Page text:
No Democracy Without Disclosure: Why the Supreme Court Must Protect the Public’s Right to Know Who’s Behind Dark Money
On January 6, 2021, in the hours before many of the President’s supporters stormed the Capitol in a violent effort to halt Congress’s certification of the Electoral College votes, President Trump spoke at the “March to Save America” rally in Washington’s Ellipse. To the agitated crowd, he urged his supporters to march on the U.S. Capitol and “fight like hell.” In the months since the deadly January 6 riots at the Capitol, some details have become clear. Law enforcement has identified and arrested some suspects, and reporters have analyzed footage from the event to understand how the protesters breached Capitol security. But one crucial detail remains unknown: who organized the rally that precipitated the riots?
We only know the start of the answer. The rally in the Ellipse was arranged and funded by the 501(c)(4) group Women for America First. Unlike super PACs, which are required to disclose their donors, groups like Women for America First can keep their funders secret.
A complete understanding of the events of January 6, including who sponsored the rally and what messages or goals they were advancing, is vital not only for fostering an informed public debate, but also for preserving our democratic system. But dark money groups are now in the Supreme Court arguing for a sweeping ruling that would let them keep their funding sources hidden from the public. If they get their way, the public will be deprived of the information necessary to understand the funding sources behind speech—including the sources behind events like the “March to Save America.”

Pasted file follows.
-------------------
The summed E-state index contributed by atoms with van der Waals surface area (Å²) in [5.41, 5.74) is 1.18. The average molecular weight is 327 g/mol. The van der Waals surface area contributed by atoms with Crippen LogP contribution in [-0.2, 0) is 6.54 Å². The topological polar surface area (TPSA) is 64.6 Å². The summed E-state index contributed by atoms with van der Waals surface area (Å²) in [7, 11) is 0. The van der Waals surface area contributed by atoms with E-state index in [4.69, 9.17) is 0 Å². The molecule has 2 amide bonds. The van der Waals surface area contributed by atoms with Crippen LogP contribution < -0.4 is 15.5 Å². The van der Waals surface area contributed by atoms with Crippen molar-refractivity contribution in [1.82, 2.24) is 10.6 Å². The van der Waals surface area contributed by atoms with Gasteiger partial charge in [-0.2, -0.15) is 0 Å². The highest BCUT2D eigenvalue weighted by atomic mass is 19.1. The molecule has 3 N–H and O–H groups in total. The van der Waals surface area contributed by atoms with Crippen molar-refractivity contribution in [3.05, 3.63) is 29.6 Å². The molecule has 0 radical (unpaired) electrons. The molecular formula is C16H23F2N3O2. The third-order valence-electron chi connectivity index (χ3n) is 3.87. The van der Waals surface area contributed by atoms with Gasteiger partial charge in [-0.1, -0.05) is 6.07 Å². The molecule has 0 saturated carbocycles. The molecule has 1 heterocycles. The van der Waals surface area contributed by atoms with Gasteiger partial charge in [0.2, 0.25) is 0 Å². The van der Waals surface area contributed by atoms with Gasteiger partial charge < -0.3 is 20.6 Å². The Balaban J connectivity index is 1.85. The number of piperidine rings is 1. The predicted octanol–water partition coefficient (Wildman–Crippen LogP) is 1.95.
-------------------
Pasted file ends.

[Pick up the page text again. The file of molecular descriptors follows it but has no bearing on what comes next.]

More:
That’s why, as the Clinic argued in an amicus brief filed on behalf of the Floyd Abrams Institute for Freedom of Expression in Americans For Prosperity Foundation v. Rodriquez, the Court must not issue the sweeping ruling that dark money groups are seeking. Instead, the Court should recognize the public’s First Amendment interest in knowing the sources of speech, as this disclosure promotes an informed electorate and enhances their ability to evaluate the content of the speech itself.
If donor disclosure requirements for 501(c)(4) organizations are softened instead of strengthened, the public will be deprived of information crucial to its understanding and ability to evaluate arguments in important community discussions. Debates involving immigration policy offer a prime example. Cordelia Scaife May almost single-handedly funded the development of modern conservative immigration policies, all the while keeping her involvement private. Only after some of May’s personal papers were released posthumously, did the public become aware that “she bankrolled the founding and operation of the nation’s three largest restrictionist groups—the Federation for American Immigration Reform, NumbersUSA and the Center for Immigration Studies—as well as dozens of smaller ones.” In 1996, May founded the Colcom Foundation, a 501(c)(3) organization, which continues to fund nearly all large conservative immigration advocacy and policy groups, almost two decades after her death. When reviewing the immigration policies advanced by those various groups, the public might evaluate them differently, given the knowledge that the advocacy groups were all funded by the same individual rather than a groundswell of many Americans supporting the same position.